>s there a reason why i can't buy dried kiwis?

Pacific Tropical Dried Kiwi, 30oz/850g bag. Yummy slices of whole kiwifruit. They do add sugar and citric acid so they're a bit on the heavy side (like dried pineapple), but I love 'em. They have the same bite as fresh kiwifruit. My wife found them at the grocery store last week. E-mail: sales@pacifictropicalco.com

Edited by Otter on 02/09/2007 15:24:06 MST.

George Matthews
(gmatthews) - MLife
Re: Food drying on 02/11/2007 19:41:08 MST Print View

sarbar

on your website you mentioned the Nesco dehydrator.

How much time does it take to dehydrate foods with it?

For example, does it take you a couple of hours per day for a couple of days to make enough dehydrated meals for five meals?

Laurie Ann March
(Laurie_Ann) - F

Locale: Ontario, Canada
Nesco Dehydrator on 02/21/2007 15:08:25 MST Print View

Hi Everyone,

I have been away from the site for awhile because I am close to the deadline with my publisher for the wilderness cookbook.

To answer George's question about Nesco. It really depends on the model and what you are drying. I have the FD 75PR and you can read my review on it here...

http://www.backpackinglight.com/cgi-bin/backpackinglight/reviews/display_reviews.html?forum_thread_id=5098&cat=Foods%20%2D%20Energy%20Bars%2C%20Gels%2C%20and%20Drinks&cid=64

I really love this unit and find that fruits and veggies dry in anywhere from 3 to 7 hours and that meats dry between 6 and 10 hours... but it depends on so many factors such as the humidity in the air, number of trays, what you are drying, etc. If you want my times on some specific foods please let me know what they are and I will do my best to accomodate.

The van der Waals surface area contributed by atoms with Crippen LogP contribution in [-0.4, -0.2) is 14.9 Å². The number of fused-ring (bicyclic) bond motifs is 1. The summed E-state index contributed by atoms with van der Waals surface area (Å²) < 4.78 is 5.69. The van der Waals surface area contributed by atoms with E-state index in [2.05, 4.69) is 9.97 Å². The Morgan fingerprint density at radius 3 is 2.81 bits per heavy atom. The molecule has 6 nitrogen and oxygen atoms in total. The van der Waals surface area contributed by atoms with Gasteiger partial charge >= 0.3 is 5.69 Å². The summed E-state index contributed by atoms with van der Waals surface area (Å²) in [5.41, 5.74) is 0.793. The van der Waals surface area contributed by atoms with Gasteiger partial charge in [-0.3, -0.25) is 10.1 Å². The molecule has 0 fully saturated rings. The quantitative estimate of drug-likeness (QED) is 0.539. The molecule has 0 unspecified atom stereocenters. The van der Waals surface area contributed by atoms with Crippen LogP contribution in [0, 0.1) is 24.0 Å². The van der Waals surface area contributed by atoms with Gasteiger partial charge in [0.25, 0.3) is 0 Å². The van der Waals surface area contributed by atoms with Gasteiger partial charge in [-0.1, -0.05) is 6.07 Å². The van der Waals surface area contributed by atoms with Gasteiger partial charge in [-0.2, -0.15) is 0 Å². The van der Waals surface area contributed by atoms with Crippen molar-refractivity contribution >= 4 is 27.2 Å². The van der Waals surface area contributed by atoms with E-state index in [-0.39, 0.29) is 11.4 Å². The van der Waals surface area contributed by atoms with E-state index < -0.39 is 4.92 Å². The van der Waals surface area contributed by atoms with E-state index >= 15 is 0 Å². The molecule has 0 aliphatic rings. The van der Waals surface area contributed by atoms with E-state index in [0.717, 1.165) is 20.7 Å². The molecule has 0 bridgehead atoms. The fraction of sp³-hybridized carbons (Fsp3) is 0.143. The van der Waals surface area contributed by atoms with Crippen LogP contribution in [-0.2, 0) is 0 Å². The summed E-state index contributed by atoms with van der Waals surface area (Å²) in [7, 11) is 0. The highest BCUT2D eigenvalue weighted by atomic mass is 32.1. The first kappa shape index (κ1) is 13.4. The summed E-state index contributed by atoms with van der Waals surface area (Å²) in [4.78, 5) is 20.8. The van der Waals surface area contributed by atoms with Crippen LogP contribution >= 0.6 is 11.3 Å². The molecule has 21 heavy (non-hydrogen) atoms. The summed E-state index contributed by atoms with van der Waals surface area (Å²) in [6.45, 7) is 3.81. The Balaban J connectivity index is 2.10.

I have a full 12 trays so I can dry 12 meals in one go. I usually put it on at bedtime and shut it off in the morning unless it is an item that takes less than 7 hours to dry.

In answer to Einstein's question about kiwi. In speaking with a person that owns a freeze dried foods company I was told that kiwi was a rare one because of the loss of color. I guess they figured consumers wouldn't find it appealing. That said I dehydrate kiwi all the time. Just be sure that it is very ripe when you dry it.

Edited by Laurie_Ann on 02/21/2007 15:13:33 MST.

Sarah Kirkconnell
(sarbar) - F

Locale: In the shadow of Mt. Rainier
Re: Re: Food drying on 02/21/2007 18:34:33 MST Print View

It depends on what I am drying, but say for pasta it takes maybe 4-6 hours (depending on type of pasta and humidity in the house). I often do a run of whatever I am drying for 6 months or more of trail use. I usually do my drying in blocks to get it out of the way!

George Matthews
(gmatthews) - MLife
Tray = meal on 02/22/2007 18:33:38 MST Print View

I am beginning to see. The dehydrator has trays that could be one meal per tray. And it does its does its work overnight if you want. This might work for me.

My goal is to begin eating good, nutritious meals on my hikes with only the ingredients that I want in them. No high fructose corn syrup, excess sodium, etc.

Before reading this forum, I'd never have believed that buying a food appliance would be on my wish list. I will check out the Nesco Professional FD-75PR (WC: good review!)